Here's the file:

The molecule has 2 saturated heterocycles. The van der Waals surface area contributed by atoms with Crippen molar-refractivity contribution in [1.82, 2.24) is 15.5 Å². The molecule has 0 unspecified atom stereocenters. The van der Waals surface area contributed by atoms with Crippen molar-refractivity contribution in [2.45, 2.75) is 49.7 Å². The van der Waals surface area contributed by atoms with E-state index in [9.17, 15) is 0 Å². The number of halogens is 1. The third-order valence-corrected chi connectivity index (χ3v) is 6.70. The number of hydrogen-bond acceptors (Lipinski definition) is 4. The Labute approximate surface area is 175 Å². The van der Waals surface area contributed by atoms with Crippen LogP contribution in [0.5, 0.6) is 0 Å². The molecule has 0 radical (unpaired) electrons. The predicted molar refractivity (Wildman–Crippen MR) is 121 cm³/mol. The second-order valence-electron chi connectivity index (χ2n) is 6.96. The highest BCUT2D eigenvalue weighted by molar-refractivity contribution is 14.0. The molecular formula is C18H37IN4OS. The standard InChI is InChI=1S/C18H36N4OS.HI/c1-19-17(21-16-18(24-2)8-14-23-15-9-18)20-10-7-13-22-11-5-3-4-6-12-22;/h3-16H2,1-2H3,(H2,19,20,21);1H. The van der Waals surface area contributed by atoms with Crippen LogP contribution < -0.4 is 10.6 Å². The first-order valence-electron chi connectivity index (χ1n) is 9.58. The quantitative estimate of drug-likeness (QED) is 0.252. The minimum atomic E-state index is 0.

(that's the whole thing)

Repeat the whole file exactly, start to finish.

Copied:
The molecule has 2 saturated heterocycles. The van der Waals surface area contributed by atoms with Crippen molar-refractivity contribution in [1.82, 2.24) is 15.5 Å². The molecule has 0 unspecified atom stereocenters. The van der Waals surface area contributed by atoms with Crippen molar-refractivity contribution in [2.45, 2.75) is 49.7 Å². The van der Waals surface area contributed by atoms with E-state index in [9.17, 15) is 0 Å². The number of halogens is 1. The third-order valence-corrected chi connectivity index (χ3v) is 6.70. The number of hydrogen-bond acceptors (Lipinski definition) is 4. The Labute approximate surface area is 175 Å². The van der Waals surface area contributed by atoms with Crippen LogP contribution in [0.5, 0.6) is 0 Å². The molecule has 0 radical (unpaired) electrons. The predicted molar refractivity (Wildman–Crippen MR) is 121 cm³/mol. The second-order valence-electron chi connectivity index (χ2n) is 6.96. The highest BCUT2D eigenvalue weighted by molar-refractivity contribution is 14.0. The molecular formula is C18H37IN4OS. The standard InChI is InChI=1S/C18H36N4OS.HI/c1-19-17(21-16-18(24-2)8-14-23-15-9-18)20-10-7-13-22-11-5-3-4-6-12-22;/h3-16H2,1-2H3,(H2,19,20,21);1H. The van der Waals surface area contributed by atoms with Crippen LogP contribution < -0.4 is 10.6 Å². The first-order valence-electron chi connectivity index (χ1n) is 9.58. The quantitative estimate of drug-likeness (QED) is 0.252. The minimum atomic E-state index is 0.